In 1824, John Richardson Harris received a grant of land from the Mexican government of 4,425 acres which he located at the junction of Buffalo and Bray's bayous, about twenty miles from Galveston Bay in Stephen F. Austin's colony as a part of Austin's Old Three Hundred. During the summer of 1829, Harris found himself in need of parts for his uncompleted sawmill. He boarded his Schooner, The Rights of Man, and set sail for New Orleans, the center of business at that time on the northern coast of the Mexican Gulf. New Orleans at that time was in the grips of an epidemic of yellow fever. Harris contracted the disease and within five days, on August 21, 1829, died from its effects.[9][10]
In 1830, travelers crossed San Jacinto River on Lynch's Ferry, traveling to the sites of present-day Anahuac, Liberty or Nacogdoches. A road ran parallel to Buffalo Bayou heading NW to Spring Creek, then forked to head to Brazos villages. Road #3 followed the south bank of Brays Bayou 15 miles toward Oyster Creek to Stafford, Fort Bend County.
Jane Birdsall Harris, John R. Harris' widow, did not come to Texas until 1833, at which time her eldest son, DeWitt Clinton Harris, had reached an acceptable age to accompany her and the remainder of the family. Jane and DeWitt traveled by stagecoach, canal boat, steamboat, then sailing ship to reach Harrisburg. Upon her arrival, Mrs. Harris began to construct a home for herself and her family, the original home John R. Harris being occupied by his brother, David Harris.
In August of 1835, Zavala, a refugee from Santa Antonio López de Santa Anna's wrath, bought a house on the north side of Buffalo Bayou below Harrisburg where his 2nd wife of New York and three children joined him in December.[1] Some residents also participated in the Anahuac Disturbances in 1832 and 1835 and the call for volunteers in September 1835 to oppose Gen. Martín Perfecto de Cos.
Interim President David G. Burnet with Vice President Lorenzo de Zavala of the new Republic of Texas were elected by the delegates at Washington after midnight on March 16, 1836, and the next morning left for Harrisburg, traveling by water in case the Mexican Army might win the Battle of San Jacinto. Refugees from the upper Brazos settlements came across Harrisburg Municipality, fleeing to the United States.[1] On 21 March 1836, the home of Jane Birdsall Harris, located in Harrisburg became the Capital of the Republic of Texas, when David G. Burnet with Lorenzo de Zavala and members of the presidential cabinet met there. [11][12] Brothers John Kirby and Augustus Chapman Allen saw the potential of the Buffalo Bayou and began laying out the town that would later become Houston.[1]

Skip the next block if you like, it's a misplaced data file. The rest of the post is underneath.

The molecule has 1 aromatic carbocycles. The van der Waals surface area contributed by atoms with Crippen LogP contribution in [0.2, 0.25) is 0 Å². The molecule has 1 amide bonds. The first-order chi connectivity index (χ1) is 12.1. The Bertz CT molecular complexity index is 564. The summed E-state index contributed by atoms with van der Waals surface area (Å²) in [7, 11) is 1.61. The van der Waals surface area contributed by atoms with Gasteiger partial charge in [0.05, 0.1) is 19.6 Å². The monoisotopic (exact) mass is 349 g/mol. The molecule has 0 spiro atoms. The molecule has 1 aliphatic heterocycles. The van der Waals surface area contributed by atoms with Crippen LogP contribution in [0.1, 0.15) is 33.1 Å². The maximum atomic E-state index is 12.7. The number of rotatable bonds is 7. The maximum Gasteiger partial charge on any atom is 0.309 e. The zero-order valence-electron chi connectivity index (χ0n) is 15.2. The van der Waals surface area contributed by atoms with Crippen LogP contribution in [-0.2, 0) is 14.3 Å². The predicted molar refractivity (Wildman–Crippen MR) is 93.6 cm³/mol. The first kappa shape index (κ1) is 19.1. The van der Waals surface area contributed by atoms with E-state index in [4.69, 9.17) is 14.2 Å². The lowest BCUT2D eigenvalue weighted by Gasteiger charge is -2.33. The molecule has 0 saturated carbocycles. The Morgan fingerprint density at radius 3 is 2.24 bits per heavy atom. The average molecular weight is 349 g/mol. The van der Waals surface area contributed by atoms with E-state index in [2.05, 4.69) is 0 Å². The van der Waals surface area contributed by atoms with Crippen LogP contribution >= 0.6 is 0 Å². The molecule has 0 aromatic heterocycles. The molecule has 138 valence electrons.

On Apr 12, 1836, the republic's officials evacuated Harrisburg by steamboat to Lynchburg when they learned Santa Anna with his troops were crossing the Brazos River near Richmond. The steamboat Cayuga later took the officials and their families to Galveston Island.[1] By April 14, 1836, Santa Anna and his advance units reached Harrisburg at midnight and, after a day of looting, set fire to the settlement on the sixteenth; after which Santa Anna almost captured the Burnet family at Morgan's Point.[1] From April 20-21, 1836, the Battle of San Jacinto took place on Peggy McCormick's farm (opposite Zavala's house). There 600 dead soldiers remained unburied when neither commander ordered interment.[1] Legend for the San Jacinto war outcome neglected to mention, that some of the Mexican prisoners chose to remain in Harris County when all were released, by President Sam Houston.[1]
Harrisburg County was officially formed by the First Congress on December 22, 1836. The lawmakers named Andrew Briscoe chief justice and the infant city of Houston the county seat and national capital of soon to be Republic of Texas.[13][1]

Republic of Texas (1836–1845)

In March of 1837, the first session of Republic of Texas met, having 4 precincts of county court, the chief justice (county judge after 1861), sheriff, clerk, and two justices of the peace. Voters in each militia precinct chose two justices of the peace. These men annually elected two of their body to serve as the 2 associate justices on the county court.
On June 5, 1837, after recovering from the burning, and was incorporated. The first steamboat, Laura, arrived. The waterway was the only one in Texas that was navigable, planters brought their cotton to Houston to be shipped by barge or riverboat to Galveston, the best natural port in Texas. Harrisburg County originally encompassed the territory of the old municipality plus Galveston Island (the mainland was attached to Brazoria County) from 1836 until May 1838, when its modern boundaries were redrawn.[1] Ny June of 1839, the town was consolidated upon the opposite bank of the bayou, and in December of 1839, Congress changed the name to Harris County, in honor of John Richardson Harris.[14][15][16]
By the 1840's, French, Czechs (Austrian) and Germans had immigrated to Harris County, including city-dwelling Catholic and Protestant artisans, farmers and merchants..These agrarians settled north and west of Houston and began successful truck and dairy farms. In 1841, the county briefly lost its northwest corner, when Spring Creek residents tried to form a separate county.

Statehood, War and Expansion (1845-present)

On February 28, 1845, the U.S. Congress narrowly passed a bill that authorized the United States to annex the Republic of Texas if it so voted. The legislation set the date for annexation for December 29 of the same year. On October 13 of the same year, a majority of voters in Texas approved a proposed constitution that specifically endorsed slavery and the slave trade. This constitution was later accepted by the U.S. Congress, making Texas a U.S. state on the same day annexation took effect (therefore bypassing a territorial phase).